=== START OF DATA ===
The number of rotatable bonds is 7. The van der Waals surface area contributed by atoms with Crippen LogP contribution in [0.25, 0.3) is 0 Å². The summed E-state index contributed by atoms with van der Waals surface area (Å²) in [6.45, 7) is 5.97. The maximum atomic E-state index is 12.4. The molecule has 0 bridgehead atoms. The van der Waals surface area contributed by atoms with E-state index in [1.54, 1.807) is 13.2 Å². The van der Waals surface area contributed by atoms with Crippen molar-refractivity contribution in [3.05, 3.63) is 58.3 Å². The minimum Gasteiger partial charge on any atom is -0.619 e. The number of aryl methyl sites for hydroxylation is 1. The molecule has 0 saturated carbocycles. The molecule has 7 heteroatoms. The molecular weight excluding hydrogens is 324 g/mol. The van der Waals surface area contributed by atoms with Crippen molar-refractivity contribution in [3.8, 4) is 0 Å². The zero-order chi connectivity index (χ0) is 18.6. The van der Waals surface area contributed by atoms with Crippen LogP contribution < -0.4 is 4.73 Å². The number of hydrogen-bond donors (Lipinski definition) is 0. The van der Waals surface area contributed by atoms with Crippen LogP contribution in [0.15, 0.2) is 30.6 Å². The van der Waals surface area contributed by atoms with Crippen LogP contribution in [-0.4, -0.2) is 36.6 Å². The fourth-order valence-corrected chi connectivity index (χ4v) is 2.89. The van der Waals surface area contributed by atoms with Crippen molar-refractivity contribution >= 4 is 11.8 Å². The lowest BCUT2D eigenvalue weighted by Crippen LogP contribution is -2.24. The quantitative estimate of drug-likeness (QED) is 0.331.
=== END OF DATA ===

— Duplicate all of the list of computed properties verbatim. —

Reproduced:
The number of rotatable bonds is 7. The van der Waals surface area contributed by atoms with Crippen LogP contribution in [0.25, 0.3) is 0 Å². The summed E-state index contributed by atoms with van der Waals surface area (Å²) in [6.45, 7) is 5.97. The maximum atomic E-state index is 12.4. The molecule has 0 bridgehead atoms. The van der Waals surface area contributed by atoms with E-state index in [1.54, 1.807) is 13.2 Å². The van der Waals surface area contributed by atoms with Crippen molar-refractivity contribution in [3.05, 3.63) is 58.3 Å². The minimum Gasteiger partial charge on any atom is -0.619 e. The number of aryl methyl sites for hydroxylation is 1. The molecule has 0 saturated carbocycles. The molecule has 7 heteroatoms. The molecular weight excluding hydrogens is 324 g/mol. The van der Waals surface area contributed by atoms with Crippen molar-refractivity contribution in [3.8, 4) is 0 Å². The zero-order chi connectivity index (χ0) is 18.6. The van der Waals surface area contributed by atoms with Crippen LogP contribution < -0.4 is 4.73 Å². The number of hydrogen-bond donors (Lipinski definition) is 0. The van der Waals surface area contributed by atoms with Crippen LogP contribution in [0.15, 0.2) is 30.6 Å². The van der Waals surface area contributed by atoms with Crippen LogP contribution in [-0.4, -0.2) is 36.6 Å². The fourth-order valence-corrected chi connectivity index (χ4v) is 2.89. The van der Waals surface area contributed by atoms with Crippen molar-refractivity contribution >= 4 is 11.8 Å². The lowest BCUT2D eigenvalue weighted by Crippen LogP contribution is -2.24. The quantitative estimate of drug-likeness (QED) is 0.331.